Cellular attractions. The iPhone 6 is among the first VoLTE phones (“VOLty”), which means super-clear, rich sound quality when you’re calling another VoLTE phone on a VoLTE-compatible cell carrier like T-Mobile, Verizon, and (soon) AT&T. See A Word about VoLTE for details.
The iPhone 6 can also place calls over WiFi, which gives you coverage indoors and doesn’t use up any cellular minutes. In fact, if you start a call in WiFi, and then walk outside into a cellular LTE area, you don’t even drop the call. (At this writing, this is a T-Mobile–only feature.)
Apple Pay. The new phones contain an NFC chip (near-field communications), which let them communicate with contactless payment terminals in hundreds of thousands of shops and restaurants. All of this means you can pay for things just by waving your iPhone near that terminal. You don’t have to wake the phone, open an app, or enter a password. Chapter 15 has details.
In 2013, Apple freaked out the world by introducing a radical iPhone-software redesign in iOS 7: clean, white, almost barren, with a razor-thin font (Helvetica Neue) and bright, light colors. The design was controversial and polarizing.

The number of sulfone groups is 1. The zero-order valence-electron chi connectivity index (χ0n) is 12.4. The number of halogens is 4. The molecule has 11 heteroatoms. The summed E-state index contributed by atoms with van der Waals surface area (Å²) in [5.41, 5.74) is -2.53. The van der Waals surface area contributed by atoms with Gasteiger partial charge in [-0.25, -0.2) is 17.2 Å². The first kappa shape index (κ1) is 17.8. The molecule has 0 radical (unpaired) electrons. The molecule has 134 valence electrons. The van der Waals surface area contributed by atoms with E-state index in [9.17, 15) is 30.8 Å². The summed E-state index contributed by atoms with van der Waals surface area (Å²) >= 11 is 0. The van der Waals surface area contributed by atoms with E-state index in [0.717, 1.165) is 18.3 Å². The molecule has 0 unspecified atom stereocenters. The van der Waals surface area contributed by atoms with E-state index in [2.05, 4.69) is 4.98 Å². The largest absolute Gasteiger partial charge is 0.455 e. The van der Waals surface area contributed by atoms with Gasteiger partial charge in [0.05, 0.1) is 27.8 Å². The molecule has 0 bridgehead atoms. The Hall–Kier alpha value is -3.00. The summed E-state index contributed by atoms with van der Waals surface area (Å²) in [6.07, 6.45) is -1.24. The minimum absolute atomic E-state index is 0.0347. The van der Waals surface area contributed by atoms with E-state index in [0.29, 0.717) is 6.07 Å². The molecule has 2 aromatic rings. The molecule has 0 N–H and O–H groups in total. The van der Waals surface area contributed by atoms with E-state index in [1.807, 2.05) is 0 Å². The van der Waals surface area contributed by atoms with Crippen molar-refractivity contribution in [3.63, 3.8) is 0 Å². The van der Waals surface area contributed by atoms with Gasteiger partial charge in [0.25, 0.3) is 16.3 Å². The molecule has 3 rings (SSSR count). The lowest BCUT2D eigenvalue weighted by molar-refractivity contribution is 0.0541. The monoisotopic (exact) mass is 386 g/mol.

The iOS 8 design is the same—by now, people have gotten used to it—so the improvements now are focused on features and flexibility.
If the fonts are too thin for your taste, you can fatten them up just enough by turning on Settings→Display & Brightness→Bold Text. While you’re there, you can make text larger in most apps, too; tap the Larger Type control.
Apple says iOS 8 contains over 200 new features, but here are the big-ticket items:
Predictive keyboard (and Swype, and SwiftKey). At long last, the iPhone now offers three buttons, predicting the next word you’re likely to type, above the onscreen keyboard. It’s smart enough to save you a lot of typing.